Chen, X., Chen, H., Yao, H., Zhao, K., Zhang, Y., He, D., et al. (2021). Turning up the Heat on Non-immunoreactive Tumors: Pyroptosis Influences the Tumor Immune Microenvironment in Bladder Cancer. Oncogene 40, 6381–6393. PubMed PMID: 34588621. doi:10.1038/s41388-021-02024-9
Craig, D. J., Creeden, J. F., Einloth, K. R., Gillman, C. E., Stanbery, L., Hamouda, D., et al. (2020). Resident Memory T Cells and Their Effect on Cancer. Vaccines (Basel) 8 (4), 562. doi:10.3390/vaccines8040562
Garcia, I., Mayol, G., Rios, J., Cheung, N. K. V., Obertheur, A., Fischer, M., et al. (2012). A Three-Gene Expression Signature Model for Risk Stratification of Patients with Neuroblastoma. Eur. J. Cancer 48 (Suppl. S5), S218. doi:10.1016/s0959-8049(12)71530-7
Huang, Q., Li, F., Liu, X., Li, W., Shi, W., Liu, F.-F., et al. (2011). Caspase 3-mediated Stimulation of Tumor Cell Repopulation during Cancer Radiotherapy. Nat. Med. 17 (7), 860–866. doi:10.1038/nm.2385
Jansky, S., Sharma, A. K., Körber, V., Quintero, A., Toprak, U. H., Wecht, E. M., et al. (2021). Single-cell Transcriptomic Analyses Provide Insights into the Developmental Origins of Neuroblastoma. Nat. Genet. 53 (5), 683–693. PubMed PMID: 33767450. doi:10.1038/s41588-021-00806-1
Liu, X., Xia, S., Zhang, Z., Wu, H., and Lieberman, J. (2021). Channelling Inflammation: Gasdermins in Physiology and Disease. Nat. Rev. Drug Discov. 20 (5), 384–405. PubMed PMID: 33692549; PubMed Central PMCID: PMCPMC7944254. doi:10.1038/s41573-021-00154-z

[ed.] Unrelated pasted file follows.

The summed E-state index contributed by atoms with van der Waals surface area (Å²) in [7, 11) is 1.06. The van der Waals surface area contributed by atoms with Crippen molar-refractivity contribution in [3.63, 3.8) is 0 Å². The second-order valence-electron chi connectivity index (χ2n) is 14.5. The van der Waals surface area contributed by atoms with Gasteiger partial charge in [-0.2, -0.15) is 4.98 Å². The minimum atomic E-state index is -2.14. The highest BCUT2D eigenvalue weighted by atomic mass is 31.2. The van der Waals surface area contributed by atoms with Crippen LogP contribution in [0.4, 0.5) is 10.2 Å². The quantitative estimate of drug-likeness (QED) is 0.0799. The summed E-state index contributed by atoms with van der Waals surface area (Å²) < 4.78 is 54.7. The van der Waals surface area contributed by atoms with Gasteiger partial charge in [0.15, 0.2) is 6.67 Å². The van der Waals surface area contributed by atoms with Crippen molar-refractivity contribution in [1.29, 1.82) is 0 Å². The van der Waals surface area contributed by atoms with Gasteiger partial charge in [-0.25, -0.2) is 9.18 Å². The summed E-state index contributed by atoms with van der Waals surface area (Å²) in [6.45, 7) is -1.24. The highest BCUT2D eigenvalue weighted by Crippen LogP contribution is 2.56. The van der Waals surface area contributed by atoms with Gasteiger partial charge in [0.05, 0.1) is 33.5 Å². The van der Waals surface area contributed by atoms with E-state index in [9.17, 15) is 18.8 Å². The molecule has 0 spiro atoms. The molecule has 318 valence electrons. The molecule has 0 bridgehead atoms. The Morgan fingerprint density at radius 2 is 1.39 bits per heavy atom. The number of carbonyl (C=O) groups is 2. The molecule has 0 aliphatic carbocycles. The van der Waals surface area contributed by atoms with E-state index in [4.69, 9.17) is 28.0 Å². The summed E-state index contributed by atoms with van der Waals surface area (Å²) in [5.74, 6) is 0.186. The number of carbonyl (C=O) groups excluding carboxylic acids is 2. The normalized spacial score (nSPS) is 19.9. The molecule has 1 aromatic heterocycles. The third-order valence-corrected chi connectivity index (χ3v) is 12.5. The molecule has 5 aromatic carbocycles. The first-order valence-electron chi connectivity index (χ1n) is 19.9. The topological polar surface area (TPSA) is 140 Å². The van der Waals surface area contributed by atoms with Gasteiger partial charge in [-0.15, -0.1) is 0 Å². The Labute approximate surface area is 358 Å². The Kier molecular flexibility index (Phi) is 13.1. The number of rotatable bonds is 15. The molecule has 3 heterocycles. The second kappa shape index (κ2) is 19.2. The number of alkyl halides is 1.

Mina, M., Boldrini, R., Citti, A., Romania, P., D'Alicandro, V., De Ioris, M., et al. (2016). Tumor-infiltrating T Lymphocytes Improve Clinical Outcome of Therapy-Resistant Neuroblastoma. Oncoimmunology 4 (9), e1019981. doi:10.1080/2162402X.2015.1019981
Newman, A. M., Liu, C. L., Green, M. R., Gentles, A. J., Feng, W., Xu, Y., et al. (2015). Robust Enumeration of Cell Subsets from Tissue Expression Profiles. Nat. Methods 12 (5), 453–457. PubMed PMID: 25822800; PubMed Central PMCID: PMCPMC4739640. doi:10.1038/nmeth.3337
Racle, J., de Jonge, K., Baumgaertner, P., Speiser, D. E., and Gfeller, D. (2017). Simultaneous Enumeration of Cancer and Immune Cell Types from Bulk Tumor Gene Expression Data. eLife 6, e26476. PubMed PMID: 29130882; PubMed Central PMCID: PMCPMC5718706. doi:10.7554/eLife.26476
Ritchie, M. E., Phipson, B., Wu, D., Hu, Y., Law, C. W., Shi, W., et al. (2015). Limma powers Differential Expression Analyses for RNA-Sequencing and Microarray Studies. Nucleic Acids Res. 43 (7), e47. doi:10.1093/nar/gkv007
Szanto, C. L., Cornel, A. M., Vijver, S. V., and Nierkens, S. (2020). Monitoring Immune Responses in Neuroblastoma Patients during Therapy. Cancers 12 (2), 519. PubMed PMID: 32102342; PubMed Central PMCID: PMCPMC7072382. doi:10.3390/cancers12020519
Tezcan, G., Garanina, E. E., Alsaadi, M., Gilazieva, Z. E., Martinova, E. V., Markelova, M. I., et al. (2021). Therapeutic Potential of Pharmacological Targeting NLRP3 Inflammasome Complex in Cancer. Front. Immunol. 11, 607881. doi:10.3389/fimmu.2020.607881
Wang, Q., Wang, Y., Ding, J., Wang, C., Zhou, X., Gao, W., et al. (2020). A Bioorthogonal System Reveals Antitumour Immune Function of Pyroptosis. Nature 579 (3), 421–426. doi:10.1038/s41586-020-2079-1